Caffeine is the most commonly used psychoactive stimulant worldwide. It reduces sleep and sleepiness by blocking access to the adenosine receptor. The level of adenosine increases during sleep deprivation, and is thought to induce sleepiness and initiate sleep. Light-induced phase shifts of the rest-activity circadian rhythms are mediated by light-responsive neurons of the suprachiasmatic nucleus (SCN) of the hypothalamus, where the circadian clock of mammals resides. Previous studies have shown that sleep deprivation reduces circadian clock phase-shifting capacity and decreases SCN neuronal activity. In addition, application of adenosine agonists and antagonists mimics and blocks, respectively, the effect of sleep deprivation on light-induced phase shifts in behaviour, suggesting a role for adenosine. In the present study, we examined the role of sleep deprivation in and the effect of caffeine on light responsiveness of the SCN. We performed in vivo electrical activity recordings of the SCN in freely moving mice, and showed that the sustained response to light of SCN neuronal activity was attenuated after 6 h of sleep deprivation prior to light exposure. Subsequent intraperitoneal application of caffeine was able to restore the response to light. Finally, we performed behavioural recordings in constant conditions, and found enhanced period lengthening during chronic treatment with caffeine in drinking water in constant light conditions. The data suggest that increased homeostatic sleep pressure changes circadian pacemaker functioning by reducing SCN neuronal responsiveness to light. The electrophysiological and behavioural data together provide evidence that caffeine enhances clock sensitivity to light. Neurons in the suprachiasmatic nuclei are responsive to light, synchronising the circadian clock with the external light-dark cycle. We show that after sleep deprivation this light responsiveness is reduced, and that caffeine, an adenosine receptor antagonist widely used in society to counter effects of sleep deprivation, can restore light responsiveness. The data suggest that increased sleep pressure affects circadian clock functioning, which may be mediated via adenosine receptors. © 2014 Federation of European Neuroscience Societies and John Wiley & Sons Ltd.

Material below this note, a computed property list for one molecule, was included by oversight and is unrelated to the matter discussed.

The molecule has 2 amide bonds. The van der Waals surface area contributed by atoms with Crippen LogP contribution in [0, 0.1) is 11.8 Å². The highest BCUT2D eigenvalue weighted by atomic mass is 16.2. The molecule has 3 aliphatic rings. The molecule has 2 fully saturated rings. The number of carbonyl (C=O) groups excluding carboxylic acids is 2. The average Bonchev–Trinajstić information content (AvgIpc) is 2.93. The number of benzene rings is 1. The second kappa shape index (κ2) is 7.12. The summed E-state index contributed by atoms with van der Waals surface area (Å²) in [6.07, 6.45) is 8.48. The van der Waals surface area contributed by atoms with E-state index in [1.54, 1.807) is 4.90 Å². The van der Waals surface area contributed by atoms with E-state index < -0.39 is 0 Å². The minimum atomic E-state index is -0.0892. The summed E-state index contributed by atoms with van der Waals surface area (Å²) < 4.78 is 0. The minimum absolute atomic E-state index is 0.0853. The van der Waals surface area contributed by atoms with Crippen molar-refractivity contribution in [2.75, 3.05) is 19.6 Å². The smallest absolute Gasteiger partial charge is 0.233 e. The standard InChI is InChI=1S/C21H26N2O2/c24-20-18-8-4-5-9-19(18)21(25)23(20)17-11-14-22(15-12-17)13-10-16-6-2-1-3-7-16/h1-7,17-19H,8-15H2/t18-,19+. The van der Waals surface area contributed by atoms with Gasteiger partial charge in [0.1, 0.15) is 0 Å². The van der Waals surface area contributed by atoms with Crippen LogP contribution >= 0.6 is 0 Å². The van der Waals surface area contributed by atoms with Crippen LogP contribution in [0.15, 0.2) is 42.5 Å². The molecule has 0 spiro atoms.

Toni T.,Imperial College London | Dua P.,Pfizer | Van Der Graaf P.H.,Leiden Academic Center for Drug Research
CPT: Pharmacometrics and Systems Pharmacology | Year: 2014

The nerve growth factor (NGF) pathway has been shown to play a key role in pain treatment. Recently, a systems pharmacology model has been proposed that can aid in the identification and validation of drug targets in the NGF pathway. However, this model did not include the role of the p75 receptor, which modulates the signaling of NGF through the tropomyosin receptor kinase A (TrkA). The precise mechanism of the interaction between these two receptors has not been completely elucidated, and we therefore adopted a systems pharmacology modeling approach to gain understanding of the effect of p75 on the dynamics of NGF signal transduction. Specifically, models were developed for the so-called heterodimer and for the ligandpassing hypotheses. We used the model to compare the effect of inhibition of NGF and TrkA and its implication for drug discovery and development for pain treatment. © 2014 ASCPT All rights reserved.